By New York City standards, I have a great kitchen. I have a decent amount of closet space, a large window that lets lots of light in, and a most beloved dishwasher. But there is always room for improvement. Although I could not tear out the cabinets and replace the worktops to make it my dream kitchen, I was able to make a big impact with a few small changes to a kitchen that is now more functional and aesthetically pleasing. Liz Rui, trend strategist at Lowe’s, says now is the perfect time to test your do-it-yourself skills with tenant-friendly kitchen upgrades.
“While it takes a bit more creativity to infuse personal style into a rental space to ensure that updates are not permanent, there is so much value in taking DIY one step further to do so. to yourself, “says Rui.” From incorporating fun pillows and rugs to going all-in on a tenant-friendly kitchen renovation, there are plenty of ways to add non-permanent touches of style that can make all the difference in the space you call home. “
The easiest (and most impressive) tenant-friendly kitchen upgrades
Add color and texture with peel-and-stick backsplash, countertops and wallpaper
Peel-and-stick options have come a long way. Cover old linoleum with durable contact paper, add a color with removable wallpaper, and add texture with peel-and-glue-backsplash tiles. “Peel-and-stick wallpaper can also make a big difference on the cabinet door faces and add a touch of color and texture with a minimal amount of time investment,” says Rui.
In my kitchen, I used SmartTiles Metro Blanco ($ 8) as a backsplash, and I couldn’t be happier. The quality is great – they really look like tiles as long as you do not look too hard. And even when you look closer, they do not look cheap. To prepare, I measured the walls and used the SmartTiles calculator to find out that I needed about 48 tiles for both walls. When they arrived, I used a ruler, tool knife and spirit level to get them up. With all the little carvings I had to make into corners, the whole process took about six hours – and it was worth more than that.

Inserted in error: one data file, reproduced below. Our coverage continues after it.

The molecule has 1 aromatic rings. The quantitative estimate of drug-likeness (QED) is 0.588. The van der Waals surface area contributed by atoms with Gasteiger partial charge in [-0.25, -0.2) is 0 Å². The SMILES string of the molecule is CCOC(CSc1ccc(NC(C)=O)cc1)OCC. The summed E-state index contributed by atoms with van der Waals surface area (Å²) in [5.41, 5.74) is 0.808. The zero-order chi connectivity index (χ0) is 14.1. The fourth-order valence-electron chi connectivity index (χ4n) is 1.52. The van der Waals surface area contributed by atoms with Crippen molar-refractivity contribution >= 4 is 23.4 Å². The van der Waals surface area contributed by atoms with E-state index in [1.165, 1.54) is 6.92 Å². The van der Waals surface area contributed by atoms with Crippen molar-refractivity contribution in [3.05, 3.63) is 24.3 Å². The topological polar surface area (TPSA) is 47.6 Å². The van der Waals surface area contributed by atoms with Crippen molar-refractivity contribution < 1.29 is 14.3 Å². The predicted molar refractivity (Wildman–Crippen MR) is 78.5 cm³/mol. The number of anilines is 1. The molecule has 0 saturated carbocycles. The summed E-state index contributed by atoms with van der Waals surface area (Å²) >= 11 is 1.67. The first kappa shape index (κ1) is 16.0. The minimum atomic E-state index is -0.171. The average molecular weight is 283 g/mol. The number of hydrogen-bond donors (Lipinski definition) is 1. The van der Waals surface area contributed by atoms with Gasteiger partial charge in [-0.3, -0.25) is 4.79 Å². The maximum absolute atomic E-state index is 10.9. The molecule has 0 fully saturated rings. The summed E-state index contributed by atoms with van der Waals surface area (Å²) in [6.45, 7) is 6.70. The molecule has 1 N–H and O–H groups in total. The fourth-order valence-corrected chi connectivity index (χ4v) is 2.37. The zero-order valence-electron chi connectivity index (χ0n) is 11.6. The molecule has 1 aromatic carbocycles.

Get more storage space with shelves, islands and console tables
There is nothing worse than a kitchen with limited storage space. Installing shelves can make a huge difference. “Open shelves can make the room feel more light and airy, especially in smaller kitchens, so consider adding floating shelves or removing the cabinet doors from the wall cabinets and using peel-and-glue wallpaper to decorate the back wall,” says Rui.
If you also lack table space, consider adding an island like this Home Styles Kitchen Cart ($ 223) or a console table like this Faux Cement And Wood Cordova Console Table ($ 300). “If your rental kitchen does not have an island, a rolling or free-standing island is a good addition that buys you more table space and can give a bold look to your kitchen,” says Rui.
And depending on how handy you are, consider making DIY your dream storage solution. This summer, I built this console table with my dad (read: designed it and saw him perform the entire building), and it has completely changed the way my rental kitchen works.